SQL> archive log all; 9. Ensure these newly created Archive log files are added to the backup process.

Ref: Metalink ID 69739.1


What Happens When A Tablespace/Database Is Kept In Begin Backup Mode

To perform online/hot backup we have to put the tablespace in begin backup mode followed by copying the datafiles and then putting the tablespace to end backup.

In 8i, 9i we have to put each tablespace individually in begin/end backup mode to perform the online backup. From 10g onwards the entire database can be put in begin/end backup mode.

Make sure that the database is in archivelog mode

Example :

Performing a single tablespace backup

+ sql>alter tablespace system begin backup;
+ Copy the corresponding datafiles using appropriate O/S commands.
+ sql>alter tablespace system end backup;

Performing a full database backup (starting from 10g)

+ sql> alter database begin backup;
+ Copy all the datafiles using appropriate O/S commands.
+ sql> alter database end backup;

One danger in making online backups is the possibility of inconsistent data within a block. For example, assume that you are backing up block 100 in datafile users.dbf. Also, assume that the copy utility reads the entire block while DBWR is in the middle of updating the block. In this case, the copy utility may read the old data in the top half of the block and the new data in the bottom top half of the block. The result is called a fractured block, meaning that the data contained in this block is not consistent. at a given SCN.

Therefore oracle internally manages the consistency as below :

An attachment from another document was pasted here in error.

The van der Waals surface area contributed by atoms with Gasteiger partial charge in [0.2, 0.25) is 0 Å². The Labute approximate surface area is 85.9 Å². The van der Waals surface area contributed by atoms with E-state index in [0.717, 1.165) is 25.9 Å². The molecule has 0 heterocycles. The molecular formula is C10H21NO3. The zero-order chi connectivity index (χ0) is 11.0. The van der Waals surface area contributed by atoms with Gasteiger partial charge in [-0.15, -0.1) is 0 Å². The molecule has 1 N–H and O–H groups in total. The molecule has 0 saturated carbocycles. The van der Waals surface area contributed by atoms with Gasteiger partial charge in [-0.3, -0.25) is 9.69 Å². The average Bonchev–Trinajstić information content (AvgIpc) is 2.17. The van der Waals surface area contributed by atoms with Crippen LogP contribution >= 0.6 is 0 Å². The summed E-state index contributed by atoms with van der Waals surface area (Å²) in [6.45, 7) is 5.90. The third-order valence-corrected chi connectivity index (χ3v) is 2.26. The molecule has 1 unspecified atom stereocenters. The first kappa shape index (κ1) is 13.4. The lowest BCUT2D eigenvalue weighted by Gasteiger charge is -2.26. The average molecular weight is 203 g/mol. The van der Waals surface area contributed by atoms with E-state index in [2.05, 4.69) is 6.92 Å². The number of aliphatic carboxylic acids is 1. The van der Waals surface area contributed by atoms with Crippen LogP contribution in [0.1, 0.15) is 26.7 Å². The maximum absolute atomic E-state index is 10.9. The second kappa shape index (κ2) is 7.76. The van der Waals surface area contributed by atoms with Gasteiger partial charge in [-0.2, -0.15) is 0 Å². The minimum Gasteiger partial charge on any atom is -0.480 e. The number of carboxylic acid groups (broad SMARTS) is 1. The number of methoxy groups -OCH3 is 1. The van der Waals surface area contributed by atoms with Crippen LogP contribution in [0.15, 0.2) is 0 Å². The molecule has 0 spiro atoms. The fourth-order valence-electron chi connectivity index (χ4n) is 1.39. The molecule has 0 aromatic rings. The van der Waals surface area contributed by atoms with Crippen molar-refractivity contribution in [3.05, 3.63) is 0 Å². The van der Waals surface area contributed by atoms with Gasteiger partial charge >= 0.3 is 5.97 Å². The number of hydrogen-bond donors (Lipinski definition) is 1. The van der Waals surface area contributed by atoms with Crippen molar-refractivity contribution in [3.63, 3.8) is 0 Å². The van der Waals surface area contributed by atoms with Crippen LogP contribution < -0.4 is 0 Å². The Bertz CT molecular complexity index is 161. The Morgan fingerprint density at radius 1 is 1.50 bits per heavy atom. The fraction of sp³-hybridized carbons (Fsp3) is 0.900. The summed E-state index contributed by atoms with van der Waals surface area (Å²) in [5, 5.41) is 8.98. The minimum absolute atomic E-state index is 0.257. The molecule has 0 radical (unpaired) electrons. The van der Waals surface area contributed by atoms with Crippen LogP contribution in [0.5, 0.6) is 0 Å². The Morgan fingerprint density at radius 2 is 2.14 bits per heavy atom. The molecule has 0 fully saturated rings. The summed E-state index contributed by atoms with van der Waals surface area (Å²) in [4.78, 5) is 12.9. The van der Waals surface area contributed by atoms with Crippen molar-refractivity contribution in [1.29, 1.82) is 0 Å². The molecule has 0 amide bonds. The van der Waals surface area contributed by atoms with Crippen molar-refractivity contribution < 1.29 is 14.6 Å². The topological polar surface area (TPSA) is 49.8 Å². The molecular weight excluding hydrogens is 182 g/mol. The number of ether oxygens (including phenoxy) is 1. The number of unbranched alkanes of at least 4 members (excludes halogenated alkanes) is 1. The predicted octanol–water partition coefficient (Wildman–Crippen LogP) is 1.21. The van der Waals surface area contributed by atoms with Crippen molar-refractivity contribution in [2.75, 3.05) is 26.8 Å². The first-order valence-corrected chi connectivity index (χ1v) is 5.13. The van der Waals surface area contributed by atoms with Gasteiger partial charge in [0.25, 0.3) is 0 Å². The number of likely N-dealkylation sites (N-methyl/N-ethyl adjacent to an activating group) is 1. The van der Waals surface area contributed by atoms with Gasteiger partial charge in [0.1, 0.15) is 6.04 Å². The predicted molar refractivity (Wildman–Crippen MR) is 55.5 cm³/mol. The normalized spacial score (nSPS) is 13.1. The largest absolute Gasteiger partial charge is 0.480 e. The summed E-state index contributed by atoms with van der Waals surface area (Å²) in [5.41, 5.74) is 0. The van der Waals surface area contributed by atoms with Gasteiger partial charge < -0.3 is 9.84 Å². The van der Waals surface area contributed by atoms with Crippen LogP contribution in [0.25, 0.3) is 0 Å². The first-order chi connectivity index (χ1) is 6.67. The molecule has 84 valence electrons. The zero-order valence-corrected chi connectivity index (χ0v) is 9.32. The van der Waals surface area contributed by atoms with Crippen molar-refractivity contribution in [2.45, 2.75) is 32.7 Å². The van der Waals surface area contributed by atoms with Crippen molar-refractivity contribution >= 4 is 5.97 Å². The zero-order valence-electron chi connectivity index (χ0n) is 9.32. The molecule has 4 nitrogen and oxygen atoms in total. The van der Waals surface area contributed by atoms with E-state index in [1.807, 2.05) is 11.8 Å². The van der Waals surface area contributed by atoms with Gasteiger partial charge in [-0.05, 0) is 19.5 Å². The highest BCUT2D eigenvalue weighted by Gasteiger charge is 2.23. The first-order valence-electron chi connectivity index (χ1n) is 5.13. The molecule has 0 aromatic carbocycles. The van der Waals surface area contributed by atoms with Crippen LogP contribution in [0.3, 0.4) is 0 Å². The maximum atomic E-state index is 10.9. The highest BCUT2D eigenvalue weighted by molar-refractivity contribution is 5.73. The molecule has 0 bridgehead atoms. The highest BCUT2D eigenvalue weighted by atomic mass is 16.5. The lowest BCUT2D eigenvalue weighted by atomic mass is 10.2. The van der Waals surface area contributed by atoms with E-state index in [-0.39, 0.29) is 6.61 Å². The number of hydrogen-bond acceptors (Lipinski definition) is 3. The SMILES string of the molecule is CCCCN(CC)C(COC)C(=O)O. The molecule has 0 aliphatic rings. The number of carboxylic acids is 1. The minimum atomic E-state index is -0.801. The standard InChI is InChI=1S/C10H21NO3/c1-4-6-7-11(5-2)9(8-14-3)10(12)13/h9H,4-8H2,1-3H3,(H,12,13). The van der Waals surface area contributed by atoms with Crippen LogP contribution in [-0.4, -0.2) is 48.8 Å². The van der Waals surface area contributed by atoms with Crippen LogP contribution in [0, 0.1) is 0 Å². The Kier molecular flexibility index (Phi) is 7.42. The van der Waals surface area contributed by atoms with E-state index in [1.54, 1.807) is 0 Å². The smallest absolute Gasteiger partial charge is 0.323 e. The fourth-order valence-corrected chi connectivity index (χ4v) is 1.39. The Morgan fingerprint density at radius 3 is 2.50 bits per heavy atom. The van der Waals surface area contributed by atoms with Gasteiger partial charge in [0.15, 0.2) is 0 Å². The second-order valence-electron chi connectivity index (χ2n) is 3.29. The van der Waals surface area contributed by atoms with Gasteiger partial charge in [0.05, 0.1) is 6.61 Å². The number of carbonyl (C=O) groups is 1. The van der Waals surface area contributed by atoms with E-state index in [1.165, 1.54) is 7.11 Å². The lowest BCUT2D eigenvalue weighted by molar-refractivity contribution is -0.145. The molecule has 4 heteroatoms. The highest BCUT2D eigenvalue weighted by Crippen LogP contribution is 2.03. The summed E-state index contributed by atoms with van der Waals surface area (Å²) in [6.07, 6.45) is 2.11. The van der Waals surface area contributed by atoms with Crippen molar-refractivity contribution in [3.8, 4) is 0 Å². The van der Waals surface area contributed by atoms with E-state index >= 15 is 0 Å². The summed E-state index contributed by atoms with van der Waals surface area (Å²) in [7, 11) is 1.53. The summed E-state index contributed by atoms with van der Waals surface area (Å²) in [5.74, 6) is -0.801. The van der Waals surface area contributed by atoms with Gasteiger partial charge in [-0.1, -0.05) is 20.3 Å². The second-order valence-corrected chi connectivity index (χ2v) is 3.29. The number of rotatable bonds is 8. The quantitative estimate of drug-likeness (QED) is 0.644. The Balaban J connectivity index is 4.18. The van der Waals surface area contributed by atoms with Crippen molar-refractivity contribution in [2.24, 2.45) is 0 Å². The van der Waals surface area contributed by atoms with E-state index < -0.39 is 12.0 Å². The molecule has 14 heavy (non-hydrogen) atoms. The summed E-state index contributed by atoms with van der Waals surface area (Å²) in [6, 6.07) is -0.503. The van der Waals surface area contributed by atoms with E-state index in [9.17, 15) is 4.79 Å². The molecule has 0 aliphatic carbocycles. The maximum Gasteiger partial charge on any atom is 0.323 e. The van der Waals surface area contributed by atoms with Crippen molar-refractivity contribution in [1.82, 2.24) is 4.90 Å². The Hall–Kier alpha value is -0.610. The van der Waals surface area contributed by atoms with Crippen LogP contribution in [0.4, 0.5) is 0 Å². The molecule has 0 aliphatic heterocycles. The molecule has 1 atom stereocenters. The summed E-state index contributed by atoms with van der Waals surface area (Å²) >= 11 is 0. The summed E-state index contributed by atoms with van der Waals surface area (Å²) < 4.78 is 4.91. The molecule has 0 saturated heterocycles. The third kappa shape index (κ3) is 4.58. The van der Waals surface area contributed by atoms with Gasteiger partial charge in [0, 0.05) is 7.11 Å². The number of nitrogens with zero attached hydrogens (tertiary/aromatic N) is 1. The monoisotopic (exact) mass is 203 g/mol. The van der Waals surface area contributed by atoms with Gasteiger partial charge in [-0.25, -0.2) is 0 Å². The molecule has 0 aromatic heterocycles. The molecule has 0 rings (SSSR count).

1. The first time a block is changed in a datafile that is in hot backup mode, the entire block is written to the redo log files, not just the changed bytes. Normally only the changed bytes (a redo vector) is written. In hot backup mode, the entire block is logged the first time. This is because you can get into a situation where the process copying the datafile and DBWR are working on the same block simultaneously.

Lets say they are and the OS blocking read factor is 512bytes (the OS reads 512 bytes from disk at a time). The backup program goes to read an 8k Oracle block. The OS gives it 4k. Meanwhile — DBWR has asked to rewrite this block. the OS schedules the DBWR write to occur right now. The entire 8k block is rewritten. The backup program starts running again (multi-tasking OS here) and reads the last 4k of the block. The backup program has now gotten an fractured block — the head and tail are from two points in time.

We cannot deal with that during recovery. Hence, we log the entire block image so that during recovery, this block is totally rewritten from redo and is consistent with itself atleast. We can recover it from there.

2. The datafile headers which contain the SCN of the last completed checkpoint are not updated while a file is in hot backup mode. This lets the recovery process understand what archive redo log files might be needed to fully recover this file.

To limit the effect of this additional logging, you should ensure you only place one tablepspace at a time in backup mode and bring the tablespace out of backup mode as soon as you have backed it up. This will reduce the number of blocks that may have to be logged to the minimum possible.

Ref : Metalink ID 469950.1